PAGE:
We’ve told you time and time again that liposuction isn’t the answer to drastic weight loss; it’s a means of spot treating stubborn exercise and diet resistant fat. While the fat doesn’t return to the treated area, it’s been widely reported that the fat is redistributed to other parts of the body. But a new study contradicts that theory.
According to the study, published in the medical journal of the American Society of Plastic Surgeons, Plastic and Reconstructive Surgery, the fat cells don’t return to the treated area or get redistributed into other parts of the body. To find this information out, Leawood, KS, plastic surgeon Eric Swanson, MD, evaluated photographs and body measurements of over 300 liposuction patients before their operations and three months afterwards.
Dr. Swanson’s findings revealed that there was no evidence of fat regrowth in the treated areas. What’s more, the upper body measurements, the supposed fat redistribution hotspot, and other body measurements remained unchanged-that means that the fat did not grow back in odd places as some believe it should.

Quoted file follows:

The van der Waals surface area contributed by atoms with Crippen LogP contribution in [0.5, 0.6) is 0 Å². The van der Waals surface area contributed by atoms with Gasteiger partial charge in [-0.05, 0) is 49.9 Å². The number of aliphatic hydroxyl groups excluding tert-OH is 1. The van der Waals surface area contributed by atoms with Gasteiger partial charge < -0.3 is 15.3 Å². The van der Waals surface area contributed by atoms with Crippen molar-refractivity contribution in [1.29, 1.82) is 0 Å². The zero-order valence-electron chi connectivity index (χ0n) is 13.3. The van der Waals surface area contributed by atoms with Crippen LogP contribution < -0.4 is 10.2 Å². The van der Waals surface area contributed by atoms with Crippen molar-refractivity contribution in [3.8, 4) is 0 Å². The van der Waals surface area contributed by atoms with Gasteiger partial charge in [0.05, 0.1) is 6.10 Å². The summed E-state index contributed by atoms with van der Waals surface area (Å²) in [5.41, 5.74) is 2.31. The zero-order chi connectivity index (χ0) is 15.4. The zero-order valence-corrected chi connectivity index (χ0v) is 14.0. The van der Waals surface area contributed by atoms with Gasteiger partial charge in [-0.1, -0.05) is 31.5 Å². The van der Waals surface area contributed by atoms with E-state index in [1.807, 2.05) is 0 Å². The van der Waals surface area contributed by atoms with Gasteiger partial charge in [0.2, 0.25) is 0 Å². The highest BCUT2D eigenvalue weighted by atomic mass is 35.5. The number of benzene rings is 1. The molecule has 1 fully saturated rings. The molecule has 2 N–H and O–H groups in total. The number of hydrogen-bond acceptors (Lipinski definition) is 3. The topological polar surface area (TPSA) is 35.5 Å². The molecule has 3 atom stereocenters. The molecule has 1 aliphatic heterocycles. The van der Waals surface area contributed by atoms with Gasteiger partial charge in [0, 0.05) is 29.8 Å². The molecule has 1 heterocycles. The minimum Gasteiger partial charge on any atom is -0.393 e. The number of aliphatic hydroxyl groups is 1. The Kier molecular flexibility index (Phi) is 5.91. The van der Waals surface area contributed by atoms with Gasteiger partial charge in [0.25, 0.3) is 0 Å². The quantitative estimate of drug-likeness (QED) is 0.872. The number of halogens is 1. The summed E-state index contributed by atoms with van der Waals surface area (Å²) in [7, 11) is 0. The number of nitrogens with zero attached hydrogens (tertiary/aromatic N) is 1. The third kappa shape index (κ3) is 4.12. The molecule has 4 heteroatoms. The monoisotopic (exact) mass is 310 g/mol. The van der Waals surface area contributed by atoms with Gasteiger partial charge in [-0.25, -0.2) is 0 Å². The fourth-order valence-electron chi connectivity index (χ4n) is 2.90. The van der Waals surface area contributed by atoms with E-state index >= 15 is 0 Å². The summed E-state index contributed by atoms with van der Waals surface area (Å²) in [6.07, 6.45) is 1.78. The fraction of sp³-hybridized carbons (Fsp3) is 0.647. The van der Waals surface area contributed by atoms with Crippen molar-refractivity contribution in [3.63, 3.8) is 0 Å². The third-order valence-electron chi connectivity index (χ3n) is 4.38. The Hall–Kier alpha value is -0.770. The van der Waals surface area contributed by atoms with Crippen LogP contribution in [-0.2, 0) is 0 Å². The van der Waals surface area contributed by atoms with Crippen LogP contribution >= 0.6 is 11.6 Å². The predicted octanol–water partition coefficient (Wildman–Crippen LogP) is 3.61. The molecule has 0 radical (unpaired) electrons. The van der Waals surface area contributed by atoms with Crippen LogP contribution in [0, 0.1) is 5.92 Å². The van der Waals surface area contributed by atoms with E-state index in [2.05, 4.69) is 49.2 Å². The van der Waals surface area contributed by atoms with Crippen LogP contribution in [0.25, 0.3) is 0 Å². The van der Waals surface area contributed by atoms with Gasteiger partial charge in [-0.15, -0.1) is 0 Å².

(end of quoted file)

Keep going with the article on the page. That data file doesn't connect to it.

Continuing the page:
So why the complete turnaround? Dr. Swanson explains, “Previous studies have evaluated small numbers of patients and used imprecise measuring techniques, limiting their power to reliably detect changes. Our study included a sufficient number of patients and used precise measurements, making the conclusions highly reliable. Patients can be reassured that their improvements will last and they need not worry about putting weight back on disproportionately.”
While this is good news, liposuction still isn’t going to solve your weight loss woes. It’s used as a way to reduce the amount of fat cells in a specific area. To get the best results, be sure to only seek out a board-certified surgeon.
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